This first year in my doctorate program has been a series of invalidating who I thought I was. You can’t waive any classes, even if you’ve taken them before. We don’t want to hire you to offer free therapy to our clients, you’re not good enough for that but we won’t tell you why. It’s crazy-making. There’s a term in DBT therapy, a “chronically invalidating environment.” It refers to why people with borderline personality disorder act the way they do, often having come from a home or culture where they were never acknowledged or seen as a human with rights and needs and deserving of love and dignity. Invalidation makes people angry and crazy. I’ve certainly felt that this year.

And yet, underneath it, because I made the decision to stay, I feel resilient and strong against it. I’ve been taking those motherfucking classes again, engaging in whatever material is new to me, and re-thinking what’s already familiar. Having gotten a total of eleven rejections for practicum placements (ELEVEN), I’m willing to see what these druggy adolescents are gonna teach me (a lot, I’m sure). Despite the waves of humiliation, and after a humiliating divorce, I’m still here.

Sometimes hanging in there is really something to be proud of.

And the decision is…

And the decision is…

To stay, I think?

It’s the best I can do, making a decision with a question mark at the end, though I would like to burst forth with certainty and confidence and exclamation points. I HAVE DECIDED TO STAY! But that’s just not realistic.

I kept expecting to land on that exclamation point, or at least a solid and confident period. I told my supervisor last week, “Every time I imagine one thing, staying with the program or leaving it or moving back to Seattle, I immediately panic and imagine how much I’ll regret that choice in ten years.”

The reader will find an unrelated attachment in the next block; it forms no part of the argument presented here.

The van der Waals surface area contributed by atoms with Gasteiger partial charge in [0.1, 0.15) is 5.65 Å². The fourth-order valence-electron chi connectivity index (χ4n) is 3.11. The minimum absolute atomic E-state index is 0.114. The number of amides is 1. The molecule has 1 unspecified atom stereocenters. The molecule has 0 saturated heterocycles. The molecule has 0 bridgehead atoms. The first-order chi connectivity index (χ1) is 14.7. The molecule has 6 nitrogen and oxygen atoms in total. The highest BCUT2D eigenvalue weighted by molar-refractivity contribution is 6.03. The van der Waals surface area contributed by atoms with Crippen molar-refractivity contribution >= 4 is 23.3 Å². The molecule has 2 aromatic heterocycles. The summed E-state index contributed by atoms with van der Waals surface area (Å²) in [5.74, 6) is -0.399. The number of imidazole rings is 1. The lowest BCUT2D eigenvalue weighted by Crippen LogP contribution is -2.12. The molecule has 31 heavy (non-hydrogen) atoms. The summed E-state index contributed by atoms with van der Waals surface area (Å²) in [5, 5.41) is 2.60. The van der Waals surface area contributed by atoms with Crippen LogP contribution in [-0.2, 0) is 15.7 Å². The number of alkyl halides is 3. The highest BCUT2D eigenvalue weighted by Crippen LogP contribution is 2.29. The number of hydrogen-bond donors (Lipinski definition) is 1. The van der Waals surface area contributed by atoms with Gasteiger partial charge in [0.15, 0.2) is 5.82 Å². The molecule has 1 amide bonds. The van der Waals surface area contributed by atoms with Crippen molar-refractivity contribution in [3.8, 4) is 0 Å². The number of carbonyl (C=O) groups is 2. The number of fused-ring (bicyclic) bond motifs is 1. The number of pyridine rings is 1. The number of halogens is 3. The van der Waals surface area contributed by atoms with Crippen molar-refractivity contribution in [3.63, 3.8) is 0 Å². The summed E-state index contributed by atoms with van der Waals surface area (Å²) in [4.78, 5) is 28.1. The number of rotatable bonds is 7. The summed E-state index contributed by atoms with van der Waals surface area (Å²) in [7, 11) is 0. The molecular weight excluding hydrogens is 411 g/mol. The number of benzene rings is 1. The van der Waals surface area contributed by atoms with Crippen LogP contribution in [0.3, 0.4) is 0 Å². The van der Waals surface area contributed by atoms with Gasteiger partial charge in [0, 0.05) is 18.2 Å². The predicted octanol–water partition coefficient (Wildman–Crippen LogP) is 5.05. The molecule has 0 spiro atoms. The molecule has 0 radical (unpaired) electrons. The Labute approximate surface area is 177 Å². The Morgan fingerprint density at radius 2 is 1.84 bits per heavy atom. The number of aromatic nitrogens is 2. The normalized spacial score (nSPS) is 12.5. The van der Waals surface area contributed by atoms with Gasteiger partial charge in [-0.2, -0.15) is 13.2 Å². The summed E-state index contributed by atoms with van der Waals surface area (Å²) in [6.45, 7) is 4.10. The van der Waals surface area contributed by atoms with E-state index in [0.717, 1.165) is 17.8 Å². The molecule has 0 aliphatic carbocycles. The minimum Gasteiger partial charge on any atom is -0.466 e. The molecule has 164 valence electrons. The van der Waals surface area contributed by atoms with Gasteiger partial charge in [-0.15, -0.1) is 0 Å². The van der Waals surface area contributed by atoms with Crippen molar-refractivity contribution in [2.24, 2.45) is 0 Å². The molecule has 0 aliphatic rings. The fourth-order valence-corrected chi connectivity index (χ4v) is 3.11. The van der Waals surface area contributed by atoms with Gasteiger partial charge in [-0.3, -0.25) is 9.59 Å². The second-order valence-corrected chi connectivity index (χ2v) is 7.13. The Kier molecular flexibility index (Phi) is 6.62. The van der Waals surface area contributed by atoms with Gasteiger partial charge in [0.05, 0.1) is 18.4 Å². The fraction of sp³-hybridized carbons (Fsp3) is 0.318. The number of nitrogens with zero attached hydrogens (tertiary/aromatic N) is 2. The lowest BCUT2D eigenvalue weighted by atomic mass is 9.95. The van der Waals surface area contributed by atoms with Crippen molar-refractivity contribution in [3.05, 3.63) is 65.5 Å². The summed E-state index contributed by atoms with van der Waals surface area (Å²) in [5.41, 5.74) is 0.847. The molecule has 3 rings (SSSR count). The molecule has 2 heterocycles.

She looked at me with her grave dark eyes and that tiny modicum of a twinkle in them. “Oh, you’ll regret your choice,” she said. “That’s the only guarantee here. If you’re looking for the choice of no regret you’ll be stuck forever.”

Paradoxically, the decision to stay with my program came out of getting a huge blow, what at first felt like the last straw. I was put in the “clearinghouse” for next year’s practicum placement. What this means is that the places I applied to all chose other candidates over me, and the “clearinghouse” is where the leftovers end up (both students who did not get their top choices in placements, and places that did not get their top choice in students).

I originally applied with both confidence and arrogance, thinking that my six years practicing as a therapist would give me a leg up. When I got almost no interviews, my sister said, “In student teaching, usually experience is frowned on, because teachers want to shape students from the beginning. Applicants who have taught before come in with their own ways of doing things.” This might be the case with me, as I didn’t get placed at some agencies that offer the exact type of therapy that I’ve been doing (very well, I think) for a long time. But as I applied, the ways that I’m NOT experienced started to stand out in sharper relief. I haven’t worked with kids, or in community mental health settings. I think I am caught in a vortex of too much of one kind of experience and not enough of another.

So, I got placed in the clearinghouse. The leftovers camp. Is this the last straw? I wondered. If I were a believer in signs, having been wrestling with whether this program is the right fit since the beginning of it, it seemed like the clearinghouse should be the trumpet-sound from heaven: GET OUT.

But actually, the last straw had a funny effect on me. Getting rejected let me know something important: This education will be different from what I expected. And that’s what good education is. It’s learning things and having experiences you don’t plan for because you don’t yet even have a concept of them. The 18-year-old who swears she’s going into the medical profession takes an art history class and that changes everything. The 25-year-old artist realizes the value of a steady paycheck and decides to get training in software engineering. How can I know at the outset what this education will get me, and how will I receive what it offers if I insist on it being a certain way?